Obama vs. Sanders and Warren: “The average American doesn’t think that we have to completely tear down the system”


I am just not mentally prepared to see this guy, of all people, emerge as the person who strangles single-payer in its crib at a moment when lefties have not one but two top-tier candidates championing the idea in the primary.

I mean, I’m still recovering from learning that O told AOC and the other Dem House freshmen a few months ago to chillax a bit with all the government spending.

Trump might not be able to stop Medicare for All next fall but maybe [checks notes] Barack Obama can.

“This is still a country that is less revolutionary than it is interested in improvement,” Obama said [at a meeting with liberal donors]. “They like seeing things improved. But the average American doesn’t think that we have to completely tear down the system and remake it. And I think it’s important for us not to lose sight of that.”…

However, Obama also warned the candidates against simply standing pat and campaigning on his accomplishments. Instead, he argued, they should try to “push past” them with new ideas. He pointed to his signature health-care law, which has been a focal point in the contest, as a prime example, calling it a “really good starter home.”…

“My point is that even as we push the envelope and we are bold in our vision, we also have to be rooted in reality and the fact that voters, including Democratic voters and certainly persuadable independents or even moderate Republicans, are not driven by the same views that are reflected on certain, you know, left-leaning Twitter feeds or the activist wing of our party,” he said.

This dude might be more right-wing than Mitt Romney at this point.

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The mild sneer at “left-leaning Twitter feeds” may seem surprising but Obama and his team have always low-key hated the sort of hardcore progressive activists for whom nothing short of outright socialism is satisfactory. His first press secretary, Robert Gibbs, complained loudly about the “professional left” in an interview all the way back in 2010 and then had to walk it back the next day. The rift was smoothed over, more or less, but that contempt bubbles up in public view every now and then. O’s recent criticism of the woke brigades can’t fully be understood outside that context, I think. He and John Boehner and Paul Ryan share this much: They all resented having unrealistic populist ideologues in their base carping at them incessantly that they’re not pure enough.

And naturally, the left resents his resentment.

Anyway, although he was tactful last night in not naming names, it’s hard to see this part as anything other than a direct shot at Bernie and Elizabeth Warren:

“I don’t think we should be deluded into thinking that the resistance to certain approaches to things is simply because voters haven’t heard a bold enough proposal and if they hear something as bold as possible then immediately that’s going to activate them,” he said.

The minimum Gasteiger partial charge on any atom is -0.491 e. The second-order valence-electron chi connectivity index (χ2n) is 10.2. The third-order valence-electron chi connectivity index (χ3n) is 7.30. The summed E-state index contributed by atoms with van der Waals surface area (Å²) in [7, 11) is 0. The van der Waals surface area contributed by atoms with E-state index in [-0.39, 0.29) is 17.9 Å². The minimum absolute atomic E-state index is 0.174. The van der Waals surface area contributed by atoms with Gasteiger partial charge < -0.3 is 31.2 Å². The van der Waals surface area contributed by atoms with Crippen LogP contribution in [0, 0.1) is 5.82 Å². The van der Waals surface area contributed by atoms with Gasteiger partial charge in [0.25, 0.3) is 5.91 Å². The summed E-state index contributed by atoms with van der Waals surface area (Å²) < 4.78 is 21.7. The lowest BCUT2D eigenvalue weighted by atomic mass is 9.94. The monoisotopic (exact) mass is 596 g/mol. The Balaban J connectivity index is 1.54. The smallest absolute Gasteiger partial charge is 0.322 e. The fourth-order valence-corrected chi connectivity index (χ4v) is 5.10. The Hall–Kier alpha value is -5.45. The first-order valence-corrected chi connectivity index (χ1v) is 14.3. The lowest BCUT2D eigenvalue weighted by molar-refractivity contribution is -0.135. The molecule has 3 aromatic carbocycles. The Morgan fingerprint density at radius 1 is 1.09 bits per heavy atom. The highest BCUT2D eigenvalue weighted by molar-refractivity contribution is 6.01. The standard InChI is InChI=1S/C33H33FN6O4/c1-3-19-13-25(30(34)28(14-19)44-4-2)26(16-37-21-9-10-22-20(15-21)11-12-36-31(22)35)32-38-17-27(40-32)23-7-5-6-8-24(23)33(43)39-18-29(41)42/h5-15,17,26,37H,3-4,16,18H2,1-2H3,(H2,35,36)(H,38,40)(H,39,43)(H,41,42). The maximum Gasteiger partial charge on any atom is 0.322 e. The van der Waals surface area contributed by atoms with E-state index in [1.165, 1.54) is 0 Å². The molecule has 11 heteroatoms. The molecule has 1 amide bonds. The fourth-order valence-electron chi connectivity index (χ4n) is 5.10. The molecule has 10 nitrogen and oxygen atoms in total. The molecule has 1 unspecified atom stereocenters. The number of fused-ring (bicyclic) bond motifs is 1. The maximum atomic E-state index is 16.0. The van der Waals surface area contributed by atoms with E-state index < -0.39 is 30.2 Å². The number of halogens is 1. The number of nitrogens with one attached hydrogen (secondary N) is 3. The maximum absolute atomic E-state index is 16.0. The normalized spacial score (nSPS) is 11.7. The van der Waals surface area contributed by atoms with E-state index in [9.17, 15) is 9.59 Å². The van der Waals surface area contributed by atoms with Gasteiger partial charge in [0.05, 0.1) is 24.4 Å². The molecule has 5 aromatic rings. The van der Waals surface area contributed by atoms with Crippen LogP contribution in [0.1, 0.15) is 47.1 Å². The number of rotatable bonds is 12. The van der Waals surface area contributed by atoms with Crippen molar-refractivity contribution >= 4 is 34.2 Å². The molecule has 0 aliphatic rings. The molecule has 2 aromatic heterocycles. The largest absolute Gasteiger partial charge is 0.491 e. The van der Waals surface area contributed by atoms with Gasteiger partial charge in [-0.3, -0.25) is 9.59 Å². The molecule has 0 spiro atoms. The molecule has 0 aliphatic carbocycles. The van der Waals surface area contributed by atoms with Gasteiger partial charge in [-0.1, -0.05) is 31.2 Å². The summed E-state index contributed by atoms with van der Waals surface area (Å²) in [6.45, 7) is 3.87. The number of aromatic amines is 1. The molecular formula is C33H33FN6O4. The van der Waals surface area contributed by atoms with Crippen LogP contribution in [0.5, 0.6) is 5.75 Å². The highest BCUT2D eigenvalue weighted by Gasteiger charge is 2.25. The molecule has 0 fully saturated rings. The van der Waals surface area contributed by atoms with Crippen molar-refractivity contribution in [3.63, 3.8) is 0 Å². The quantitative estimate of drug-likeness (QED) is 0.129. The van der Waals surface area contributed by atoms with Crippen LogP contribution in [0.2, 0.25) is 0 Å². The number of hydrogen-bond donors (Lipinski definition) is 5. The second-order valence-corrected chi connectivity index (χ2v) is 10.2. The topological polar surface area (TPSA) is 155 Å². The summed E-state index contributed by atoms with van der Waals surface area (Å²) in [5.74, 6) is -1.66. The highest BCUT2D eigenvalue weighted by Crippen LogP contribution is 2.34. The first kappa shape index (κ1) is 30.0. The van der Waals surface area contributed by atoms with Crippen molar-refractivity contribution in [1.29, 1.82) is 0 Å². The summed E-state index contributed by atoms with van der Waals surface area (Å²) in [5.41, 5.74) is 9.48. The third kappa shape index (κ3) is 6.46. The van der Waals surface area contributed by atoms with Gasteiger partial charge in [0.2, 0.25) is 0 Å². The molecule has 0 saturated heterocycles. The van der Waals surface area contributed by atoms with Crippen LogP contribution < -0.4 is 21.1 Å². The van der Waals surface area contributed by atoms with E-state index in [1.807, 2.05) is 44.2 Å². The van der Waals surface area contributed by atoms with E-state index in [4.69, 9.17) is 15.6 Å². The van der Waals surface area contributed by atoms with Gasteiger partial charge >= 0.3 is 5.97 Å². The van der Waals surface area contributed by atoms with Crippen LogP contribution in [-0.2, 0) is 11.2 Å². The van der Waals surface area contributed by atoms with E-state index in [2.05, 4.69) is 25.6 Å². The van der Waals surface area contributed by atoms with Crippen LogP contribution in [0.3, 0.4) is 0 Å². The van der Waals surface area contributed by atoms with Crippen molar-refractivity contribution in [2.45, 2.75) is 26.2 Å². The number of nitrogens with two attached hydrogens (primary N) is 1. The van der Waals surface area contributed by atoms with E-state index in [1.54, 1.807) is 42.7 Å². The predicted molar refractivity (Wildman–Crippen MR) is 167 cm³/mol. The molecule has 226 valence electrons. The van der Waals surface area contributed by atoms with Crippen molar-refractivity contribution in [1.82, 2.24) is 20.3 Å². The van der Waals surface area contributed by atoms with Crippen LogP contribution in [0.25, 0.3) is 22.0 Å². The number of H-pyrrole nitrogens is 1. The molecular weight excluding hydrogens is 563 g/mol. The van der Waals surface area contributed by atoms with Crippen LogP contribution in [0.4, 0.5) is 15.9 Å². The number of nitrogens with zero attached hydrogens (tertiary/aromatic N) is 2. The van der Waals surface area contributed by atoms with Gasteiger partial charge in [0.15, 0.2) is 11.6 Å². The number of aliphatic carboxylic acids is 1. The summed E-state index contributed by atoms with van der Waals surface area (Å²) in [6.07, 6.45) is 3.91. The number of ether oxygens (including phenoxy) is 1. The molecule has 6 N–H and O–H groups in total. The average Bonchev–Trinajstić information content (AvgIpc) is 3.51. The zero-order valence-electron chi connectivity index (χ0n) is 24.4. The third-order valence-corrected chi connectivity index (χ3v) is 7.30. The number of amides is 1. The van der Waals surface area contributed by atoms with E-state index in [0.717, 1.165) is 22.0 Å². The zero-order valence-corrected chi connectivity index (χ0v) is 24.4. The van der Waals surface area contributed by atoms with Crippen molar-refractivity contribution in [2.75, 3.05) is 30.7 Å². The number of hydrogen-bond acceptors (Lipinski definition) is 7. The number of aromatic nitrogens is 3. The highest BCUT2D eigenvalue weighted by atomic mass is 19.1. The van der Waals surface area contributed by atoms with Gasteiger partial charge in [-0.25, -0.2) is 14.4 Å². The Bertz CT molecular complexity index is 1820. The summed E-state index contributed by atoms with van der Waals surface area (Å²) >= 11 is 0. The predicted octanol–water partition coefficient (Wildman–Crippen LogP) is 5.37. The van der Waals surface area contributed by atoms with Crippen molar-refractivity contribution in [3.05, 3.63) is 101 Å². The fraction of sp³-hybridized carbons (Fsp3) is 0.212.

That reminds me of the shot Biden took recently at Warren after she accused him of running in the wrong party’s primary because he’s skeptical that Medicare for All will work. Biden called that attitude “elitist,” paraphrasing it as “If you were only as smart as I am you would agree with me.” Obama’s not using those words but he’s making the same basic allegation, that certain candidates who shall remain nameless appear to believe that Americans are so simple-minded in their skepticism of M4A that all they need is a pep talk to convince them to rally behind it. (Which was also Beto O’Rourke’s position on gun confiscation, not coincidentally.)

Of course, Warren could — and will — respond that the same was said of ObamaCare. Part of the art of the sale in politics when you’re pushing big-ticket legislation is to convince the public that their worries about massive change are unfounded. Obama achieved that, partly by lying his balls off about how consumers certainly would be able to keep their current plan if they liked it once O-Care took effect. Coincidentally, Warren’s also taken to telling massive, egregious lies about the feasibility of her own favored boondoggle. “See, Barack? You and I aren’t so different.”

Anyway, can you imagine how crazy things are going to be by late February, after Biden and Sanders have underperformed in the early states and Obama decides he has to endorse Pete Buttigieg over Warren in order to save neoliberalism from the left? Oh — speaking of which!

Hoo boy. Soon Boot Edge Edge will be pushing “ObamaCare plus the public option,” which sounds like the sort of incrementalist plan to “push past” Obama’s own accomplishments that O alluded to in the excerpt above. Obama got elected as a young pol from the midwest with an ardent fan base among liberal intellectuals who sold himself to the public as a left-leaning pragmatist. In a way, Mayor Pete is his natural heir.

Exit question: Is Obama right that a candidate capable of attracting “persuadable independents or even moderate Republicans” is more likely to win than a candidate who can mobilize the left? Berniebros would tell you that those two qualities aren’t mutually exclusive. A candidate who can get progressives excited can also persuade independents, especially those white working-class voters in the midwest who handed the 2012 election to Obama and then handed the 2016 election to Trump. Counter Trump’s right-wing populism with a left-wing populist program and watch them return to the fold! We’ll see, but the electoral data says otherwise. Based on recent precedent, Obama’s right — if you want to maximize your chances of winning, centrists are the way to go.

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